One quarter of Indians who own insurance policies say that they are likely to invest in an additional form of financial service or product over the next 12 months. Of this, more than half or 14 per cent of policyholders are showing interest in purchasing additional insurance policies, according to ACNielsen ORG-MARG baseline study on the retail consumer market for life insurance, LIFE 2004.
India’s largest syndicated study of its kind, with a sample of 4,000+ respondents, LIFE 2004 covers 17 key metropolitan markets within urban India. The study profiles and details the buying behaviour and perceptions of target consumers for life insurance products and services in the context of overall financial planning.
“Assessing the stimulus to purchase life insurance products entails a careful consumer profiling across potential markets. Though life insurance is relatively well penetrated in comparison to most other financial products, the possibility of actively investing individuals purchasing multiple policies means that the market potential is enormous,” a communiqué on the study quoted Jairaj Jatar, Director, Client Service at ACNielsen ORG-MARG.
Over the next year, 14 per cent of policyholders claim that they will purchase fresh policies, while a lower proportion (seven per cent) indicate an intention to enter into fresh or additional bank fixed deposits. The greater proportion favouring life insurance schemes suggests that it is, perhaps, currently considered as a viable companion to bank deposits in one’s personal investment portfolio.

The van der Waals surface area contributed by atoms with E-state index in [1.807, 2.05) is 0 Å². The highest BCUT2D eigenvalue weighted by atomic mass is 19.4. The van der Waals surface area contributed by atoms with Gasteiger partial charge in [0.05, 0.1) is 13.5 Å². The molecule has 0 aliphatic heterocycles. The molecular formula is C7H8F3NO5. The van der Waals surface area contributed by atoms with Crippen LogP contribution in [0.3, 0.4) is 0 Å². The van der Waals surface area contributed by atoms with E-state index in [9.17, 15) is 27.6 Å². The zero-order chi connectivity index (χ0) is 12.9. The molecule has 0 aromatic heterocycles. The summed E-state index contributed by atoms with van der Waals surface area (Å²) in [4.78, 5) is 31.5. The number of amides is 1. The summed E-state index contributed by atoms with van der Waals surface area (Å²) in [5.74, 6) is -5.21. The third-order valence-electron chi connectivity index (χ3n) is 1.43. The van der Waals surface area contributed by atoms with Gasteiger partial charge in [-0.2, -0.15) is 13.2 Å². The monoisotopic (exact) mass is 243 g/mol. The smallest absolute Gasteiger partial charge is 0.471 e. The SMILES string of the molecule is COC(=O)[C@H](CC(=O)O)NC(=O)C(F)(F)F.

While non-bank retail investments form a very small proportion of overall GDP today, this change in intention therefore appears quite heartening as it may well indicate that Indians are discarding their traditional reluctance to build up an ‘active’ personal investment portfolio.
The ownership profile for various policies too differs amongst varying policy types. “These nuances become important when marketers assess their presence across various consumer profiles. This helps them fine-tune their targeting strategies for individual products within their portfolio,” Jatar said. Pension or retirement policies, for instance, display a greater bias towards nuclear families (without any elders) as more than half such policies are owned by nuclear families. In contrast, the proportion of nuclear families (with elders) holding pension or retirement policies is much smaller. “There is a clear relationship between type of family and type of policy owned. This kind of profiling is essential for a service provider to tap opportunities and offer the relevant product to the right audience,” the release quoted Jatar.
However, amongst non-policy holders, a sizeable proportion (28 per cent) indicates an intention to purchase an insurance policy. Interestingly, for marketers, the level of interest appears to be similar across demographic segments, with the exception of SEC C. Amongst the larger metros, there is a higher intention to invest than most of the other 13 locations covered in the study. “Non-policy holders are a different breed of consumers from the insurance sector’s viewpoint. Their motivations, barriers and profiles are quite different and they merit a closer look since they can be an important pool of future investors” Jatar said.